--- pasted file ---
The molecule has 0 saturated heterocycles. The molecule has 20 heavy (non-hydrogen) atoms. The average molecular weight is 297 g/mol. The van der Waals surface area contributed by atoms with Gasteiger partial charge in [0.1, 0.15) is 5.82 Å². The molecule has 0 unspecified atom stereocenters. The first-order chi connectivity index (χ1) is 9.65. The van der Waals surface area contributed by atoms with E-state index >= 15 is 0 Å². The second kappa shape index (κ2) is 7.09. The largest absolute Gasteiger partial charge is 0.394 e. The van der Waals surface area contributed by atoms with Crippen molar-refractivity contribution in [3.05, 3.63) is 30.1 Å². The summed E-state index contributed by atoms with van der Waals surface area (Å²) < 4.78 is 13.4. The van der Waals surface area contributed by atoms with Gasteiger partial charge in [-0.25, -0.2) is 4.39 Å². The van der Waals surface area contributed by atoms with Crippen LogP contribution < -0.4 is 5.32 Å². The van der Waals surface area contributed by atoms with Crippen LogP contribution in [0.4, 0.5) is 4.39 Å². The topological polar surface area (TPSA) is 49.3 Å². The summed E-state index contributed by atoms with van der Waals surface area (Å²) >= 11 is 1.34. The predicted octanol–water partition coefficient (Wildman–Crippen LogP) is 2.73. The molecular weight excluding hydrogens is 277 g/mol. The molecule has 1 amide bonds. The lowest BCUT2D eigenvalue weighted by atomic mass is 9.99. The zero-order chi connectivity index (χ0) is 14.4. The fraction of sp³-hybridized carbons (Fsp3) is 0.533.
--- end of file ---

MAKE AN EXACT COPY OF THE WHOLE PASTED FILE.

The molecule has 0 saturated heterocycles. The molecule has 20 heavy (non-hydrogen) atoms. The average molecular weight is 297 g/mol. The van der Waals surface area contributed by atoms with Gasteiger partial charge in [0.1, 0.15) is 5.82 Å². The molecule has 0 unspecified atom stereocenters. The first-order chi connectivity index (χ1) is 9.65. The van der Waals surface area contributed by atoms with E-state index >= 15 is 0 Å². The second kappa shape index (κ2) is 7.09. The largest absolute Gasteiger partial charge is 0.394 e. The van der Waals surface area contributed by atoms with Crippen molar-refractivity contribution in [3.05, 3.63) is 30.1 Å². The summed E-state index contributed by atoms with van der Waals surface area (Å²) < 4.78 is 13.4. The van der Waals surface area contributed by atoms with Gasteiger partial charge in [-0.25, -0.2) is 4.39 Å². The van der Waals surface area contributed by atoms with Crippen LogP contribution < -0.4 is 5.32 Å². The van der Waals surface area contributed by atoms with Crippen LogP contribution in [0.4, 0.5) is 4.39 Å². The topological polar surface area (TPSA) is 49.3 Å². The summed E-state index contributed by atoms with van der Waals surface area (Å²) >= 11 is 1.34. The predicted octanol–water partition coefficient (Wildman–Crippen LogP) is 2.73. The molecular weight excluding hydrogens is 277 g/mol. The molecule has 1 amide bonds. The lowest BCUT2D eigenvalue weighted by atomic mass is 9.99. The zero-order chi connectivity index (χ0) is 14.4. The fraction of sp³-hybridized carbons (Fsp3) is 0.533.